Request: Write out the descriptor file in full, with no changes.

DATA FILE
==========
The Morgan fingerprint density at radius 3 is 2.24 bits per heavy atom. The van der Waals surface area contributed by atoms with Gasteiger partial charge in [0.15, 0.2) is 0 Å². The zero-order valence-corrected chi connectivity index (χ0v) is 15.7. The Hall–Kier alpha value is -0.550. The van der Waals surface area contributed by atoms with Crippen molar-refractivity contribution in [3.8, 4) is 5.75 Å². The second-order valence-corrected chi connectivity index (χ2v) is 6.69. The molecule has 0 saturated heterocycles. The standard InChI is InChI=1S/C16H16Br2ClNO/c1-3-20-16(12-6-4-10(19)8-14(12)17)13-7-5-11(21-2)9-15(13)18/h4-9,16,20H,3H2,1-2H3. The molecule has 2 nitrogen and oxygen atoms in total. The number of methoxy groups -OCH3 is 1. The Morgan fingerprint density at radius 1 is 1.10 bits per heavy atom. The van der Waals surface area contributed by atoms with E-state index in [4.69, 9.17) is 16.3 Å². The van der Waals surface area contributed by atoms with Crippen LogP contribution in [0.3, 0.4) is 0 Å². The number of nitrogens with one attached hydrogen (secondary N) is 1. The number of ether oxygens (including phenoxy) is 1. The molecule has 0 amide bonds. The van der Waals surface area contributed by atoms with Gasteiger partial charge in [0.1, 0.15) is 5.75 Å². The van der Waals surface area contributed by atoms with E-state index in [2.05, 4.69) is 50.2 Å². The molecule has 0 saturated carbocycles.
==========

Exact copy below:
The Morgan fingerprint density at radius 3 is 2.24 bits per heavy atom. The van der Waals surface area contributed by atoms with Gasteiger partial charge in [0.15, 0.2) is 0 Å². The zero-order valence-corrected chi connectivity index (χ0v) is 15.7. The Hall–Kier alpha value is -0.550. The van der Waals surface area contributed by atoms with Crippen molar-refractivity contribution in [3.8, 4) is 5.75 Å². The second-order valence-corrected chi connectivity index (χ2v) is 6.69. The molecule has 0 saturated heterocycles. The standard InChI is InChI=1S/C16H16Br2ClNO/c1-3-20-16(12-6-4-10(19)8-14(12)17)13-7-5-11(21-2)9-15(13)18/h4-9,16,20H,3H2,1-2H3. The molecule has 2 nitrogen and oxygen atoms in total. The number of methoxy groups -OCH3 is 1. The Morgan fingerprint density at radius 1 is 1.10 bits per heavy atom. The van der Waals surface area contributed by atoms with E-state index in [4.69, 9.17) is 16.3 Å². The van der Waals surface area contributed by atoms with Crippen LogP contribution in [0.3, 0.4) is 0 Å². The number of nitrogens with one attached hydrogen (secondary N) is 1. The number of ether oxygens (including phenoxy) is 1. The molecule has 0 amide bonds. The van der Waals surface area contributed by atoms with Gasteiger partial charge in [0.1, 0.15) is 5.75 Å². The van der Waals surface area contributed by atoms with E-state index in [2.05, 4.69) is 50.2 Å². The molecule has 0 saturated carbocycles.